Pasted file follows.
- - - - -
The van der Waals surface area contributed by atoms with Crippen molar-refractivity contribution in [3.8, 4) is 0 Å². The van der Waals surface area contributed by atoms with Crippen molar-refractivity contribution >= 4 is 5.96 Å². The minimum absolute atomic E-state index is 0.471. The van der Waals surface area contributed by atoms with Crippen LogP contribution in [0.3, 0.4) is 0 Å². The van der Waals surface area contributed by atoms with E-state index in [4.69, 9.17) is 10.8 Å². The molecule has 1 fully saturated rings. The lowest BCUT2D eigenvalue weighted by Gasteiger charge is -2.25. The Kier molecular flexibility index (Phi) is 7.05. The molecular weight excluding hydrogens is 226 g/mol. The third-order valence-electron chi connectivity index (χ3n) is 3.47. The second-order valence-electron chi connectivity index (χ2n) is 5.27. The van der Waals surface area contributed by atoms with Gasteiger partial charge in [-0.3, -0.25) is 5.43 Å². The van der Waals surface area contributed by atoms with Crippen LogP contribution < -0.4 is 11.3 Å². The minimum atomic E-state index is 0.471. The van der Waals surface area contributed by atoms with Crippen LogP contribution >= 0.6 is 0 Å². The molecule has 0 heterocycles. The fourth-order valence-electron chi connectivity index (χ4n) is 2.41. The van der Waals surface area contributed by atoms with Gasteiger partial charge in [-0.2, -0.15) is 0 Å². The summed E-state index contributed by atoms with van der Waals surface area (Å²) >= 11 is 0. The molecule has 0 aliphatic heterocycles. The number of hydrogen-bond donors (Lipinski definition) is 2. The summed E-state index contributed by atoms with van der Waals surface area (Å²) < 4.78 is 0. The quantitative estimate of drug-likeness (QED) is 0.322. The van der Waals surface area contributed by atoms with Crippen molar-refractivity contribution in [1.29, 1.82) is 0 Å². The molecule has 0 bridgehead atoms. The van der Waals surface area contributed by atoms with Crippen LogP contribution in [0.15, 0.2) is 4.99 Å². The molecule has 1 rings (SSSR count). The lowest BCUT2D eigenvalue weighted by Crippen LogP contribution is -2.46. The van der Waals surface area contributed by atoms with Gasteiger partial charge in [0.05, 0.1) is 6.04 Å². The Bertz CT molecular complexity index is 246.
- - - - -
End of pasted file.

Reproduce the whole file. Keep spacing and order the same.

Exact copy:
The van der Waals surface area contributed by atoms with Crippen molar-refractivity contribution in [3.8, 4) is 0 Å². The van der Waals surface area contributed by atoms with Crippen molar-refractivity contribution >= 4 is 5.96 Å². The minimum absolute atomic E-state index is 0.471. The van der Waals surface area contributed by atoms with Crippen LogP contribution in [0.3, 0.4) is 0 Å². The van der Waals surface area contributed by atoms with E-state index in [4.69, 9.17) is 10.8 Å². The molecule has 1 fully saturated rings. The lowest BCUT2D eigenvalue weighted by Gasteiger charge is -2.25. The Kier molecular flexibility index (Phi) is 7.05. The molecular weight excluding hydrogens is 226 g/mol. The third-order valence-electron chi connectivity index (χ3n) is 3.47. The second-order valence-electron chi connectivity index (χ2n) is 5.27. The van der Waals surface area contributed by atoms with Gasteiger partial charge in [-0.3, -0.25) is 5.43 Å². The van der Waals surface area contributed by atoms with Crippen LogP contribution < -0.4 is 11.3 Å². The minimum atomic E-state index is 0.471. The van der Waals surface area contributed by atoms with Crippen LogP contribution >= 0.6 is 0 Å². The molecule has 0 heterocycles. The fourth-order valence-electron chi connectivity index (χ4n) is 2.41. The van der Waals surface area contributed by atoms with Gasteiger partial charge in [-0.2, -0.15) is 0 Å². The summed E-state index contributed by atoms with van der Waals surface area (Å²) >= 11 is 0. The molecule has 0 aliphatic heterocycles. The number of hydrogen-bond donors (Lipinski definition) is 2. The summed E-state index contributed by atoms with van der Waals surface area (Å²) < 4.78 is 0. The quantitative estimate of drug-likeness (QED) is 0.322. The van der Waals surface area contributed by atoms with Crippen molar-refractivity contribution in [1.29, 1.82) is 0 Å². The molecule has 0 bridgehead atoms. The van der Waals surface area contributed by atoms with Crippen LogP contribution in [0.15, 0.2) is 4.99 Å². The molecule has 1 rings (SSSR count). The lowest BCUT2D eigenvalue weighted by Crippen LogP contribution is -2.46. The van der Waals surface area contributed by atoms with Gasteiger partial charge in [0.05, 0.1) is 6.04 Å². The Bertz CT molecular complexity index is 246.